Star Trek creator Gene Roddenberry and actor Nichelle “Uhara” Nichols are set to boldly go where few humans — living or dead — have gone before. As Universe Today reports, portions of their ashes will be launched into space on the “Enterprise” memorial mission on a rocket ship dubbed the Vulcan Centaur.

The project comes from the Houston-based company Celestis, which specializes in space burials for human remains. Celestis arranges for previously-scheduled space flights to take up samples of between one and seven grams of ashes as a secondary payload. The Vulcan Centaur comes from United Launch Alliance, and is commissioned to drop the Peregrine lunar lander on the Moon, to pave the way for NASA’s crewed Artemis missions. Afterwards, the rest of the shuttle — complete with it secondary payload of Star Trek ashes — will enter permanent orbit around the Sun.

Nichols passed away last month and was a recent addition to the manifest. “I’m sure she would have much preferred to go on the shuttle,” Nichols’ son, Kyle Johnson, said. “But this was a pretty close second.”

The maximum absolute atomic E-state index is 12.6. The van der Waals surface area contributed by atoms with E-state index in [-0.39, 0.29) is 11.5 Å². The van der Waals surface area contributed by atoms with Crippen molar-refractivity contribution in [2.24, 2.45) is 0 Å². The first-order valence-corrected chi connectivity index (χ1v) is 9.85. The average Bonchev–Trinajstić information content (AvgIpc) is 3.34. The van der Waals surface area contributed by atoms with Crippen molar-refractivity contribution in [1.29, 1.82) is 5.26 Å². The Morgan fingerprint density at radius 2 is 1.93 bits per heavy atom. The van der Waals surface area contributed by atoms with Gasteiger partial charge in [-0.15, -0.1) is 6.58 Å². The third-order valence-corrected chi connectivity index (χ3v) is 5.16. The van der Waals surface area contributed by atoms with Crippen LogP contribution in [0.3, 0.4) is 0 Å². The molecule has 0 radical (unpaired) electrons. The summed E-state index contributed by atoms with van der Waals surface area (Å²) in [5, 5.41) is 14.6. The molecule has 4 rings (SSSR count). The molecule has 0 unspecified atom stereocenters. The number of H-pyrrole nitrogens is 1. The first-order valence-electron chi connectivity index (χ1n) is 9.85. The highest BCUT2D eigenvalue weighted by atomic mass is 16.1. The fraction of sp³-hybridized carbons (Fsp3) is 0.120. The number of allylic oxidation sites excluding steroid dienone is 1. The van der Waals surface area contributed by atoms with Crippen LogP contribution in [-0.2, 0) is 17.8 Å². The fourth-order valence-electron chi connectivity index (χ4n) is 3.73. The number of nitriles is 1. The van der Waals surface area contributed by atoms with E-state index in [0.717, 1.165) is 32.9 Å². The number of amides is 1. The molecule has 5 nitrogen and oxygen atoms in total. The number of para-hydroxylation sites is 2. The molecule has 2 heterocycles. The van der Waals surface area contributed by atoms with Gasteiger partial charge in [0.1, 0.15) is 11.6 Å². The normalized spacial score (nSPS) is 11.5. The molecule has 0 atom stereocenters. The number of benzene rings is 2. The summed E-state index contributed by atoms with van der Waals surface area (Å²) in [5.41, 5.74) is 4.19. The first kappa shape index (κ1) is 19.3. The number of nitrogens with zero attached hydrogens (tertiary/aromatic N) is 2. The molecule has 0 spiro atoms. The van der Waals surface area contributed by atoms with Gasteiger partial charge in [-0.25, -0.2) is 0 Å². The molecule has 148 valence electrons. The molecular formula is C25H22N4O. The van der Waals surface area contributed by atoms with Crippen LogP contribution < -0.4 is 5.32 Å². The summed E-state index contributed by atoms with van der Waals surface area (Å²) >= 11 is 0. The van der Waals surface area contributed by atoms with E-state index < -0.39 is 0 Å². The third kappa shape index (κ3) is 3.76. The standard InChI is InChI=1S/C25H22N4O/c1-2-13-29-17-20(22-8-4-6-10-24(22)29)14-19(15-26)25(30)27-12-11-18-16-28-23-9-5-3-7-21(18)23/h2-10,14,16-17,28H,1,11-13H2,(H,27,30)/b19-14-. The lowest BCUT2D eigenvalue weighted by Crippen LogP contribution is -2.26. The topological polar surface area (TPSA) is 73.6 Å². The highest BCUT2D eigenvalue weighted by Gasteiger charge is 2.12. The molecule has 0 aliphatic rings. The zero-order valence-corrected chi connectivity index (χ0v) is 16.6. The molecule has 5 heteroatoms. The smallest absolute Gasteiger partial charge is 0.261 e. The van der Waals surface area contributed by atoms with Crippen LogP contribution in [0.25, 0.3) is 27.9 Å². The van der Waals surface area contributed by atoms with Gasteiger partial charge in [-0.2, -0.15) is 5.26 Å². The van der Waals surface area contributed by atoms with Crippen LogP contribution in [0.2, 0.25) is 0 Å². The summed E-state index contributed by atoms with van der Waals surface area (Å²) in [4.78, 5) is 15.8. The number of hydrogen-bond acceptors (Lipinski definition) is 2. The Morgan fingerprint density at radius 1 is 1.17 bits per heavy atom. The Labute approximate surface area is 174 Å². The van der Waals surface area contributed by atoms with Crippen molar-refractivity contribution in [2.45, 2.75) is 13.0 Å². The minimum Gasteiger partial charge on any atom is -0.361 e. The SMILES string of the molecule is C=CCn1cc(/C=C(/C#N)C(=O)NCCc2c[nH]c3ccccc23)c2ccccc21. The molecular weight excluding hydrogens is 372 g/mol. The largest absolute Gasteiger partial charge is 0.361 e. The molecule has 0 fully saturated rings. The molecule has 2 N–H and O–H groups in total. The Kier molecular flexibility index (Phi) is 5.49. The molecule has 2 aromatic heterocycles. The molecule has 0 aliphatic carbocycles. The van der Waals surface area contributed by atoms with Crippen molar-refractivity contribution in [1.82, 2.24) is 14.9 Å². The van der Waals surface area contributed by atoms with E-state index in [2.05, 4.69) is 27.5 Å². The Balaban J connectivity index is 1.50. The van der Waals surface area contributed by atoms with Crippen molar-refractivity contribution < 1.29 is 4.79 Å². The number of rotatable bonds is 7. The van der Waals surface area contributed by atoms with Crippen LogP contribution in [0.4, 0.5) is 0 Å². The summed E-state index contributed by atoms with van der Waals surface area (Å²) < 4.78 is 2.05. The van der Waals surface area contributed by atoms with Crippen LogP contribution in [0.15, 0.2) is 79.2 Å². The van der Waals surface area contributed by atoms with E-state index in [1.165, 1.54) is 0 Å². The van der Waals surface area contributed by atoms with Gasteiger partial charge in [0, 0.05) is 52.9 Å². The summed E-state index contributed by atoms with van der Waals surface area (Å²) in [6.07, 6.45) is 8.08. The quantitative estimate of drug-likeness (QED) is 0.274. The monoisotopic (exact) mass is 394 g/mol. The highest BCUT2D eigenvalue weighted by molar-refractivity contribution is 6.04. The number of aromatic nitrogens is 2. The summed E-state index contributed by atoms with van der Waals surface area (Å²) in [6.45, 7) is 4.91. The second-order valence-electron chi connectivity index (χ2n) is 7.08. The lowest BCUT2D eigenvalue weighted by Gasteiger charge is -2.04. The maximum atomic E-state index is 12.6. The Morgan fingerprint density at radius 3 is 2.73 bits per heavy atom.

Joining Nichols and Roddenberry on the flight are ashes of Majel Barrett Roddenberry, Gene’s wife, as well as James “Scotty” Doohan and VFX titan Douglas Trumbull.

“We’re very pleased to be fulfilling, with this mission, a promise I made to Majel Barrett Roddenberry in 1997 that one day we would fly her and husband Star Trek creator Gene Roddenberry together on a deep space memorial spaceflight,” Celestis co-Founder and CEO Charles M. Chafer said. “The mission is named Enterprise in tribute to them.”

At the Celestis website, fans who wish to pay tribute to Nichols’ can send in writing, music, photos, and other media. “All names and messages will be digitized and launched with her on her journey” on the “Celestis Mindfile,” which is a pretty stellar name for what is almost certainly a lightweight flash drive.

No exact date has been set for the Vulcan Centaur mission, but it could launch as soon as December.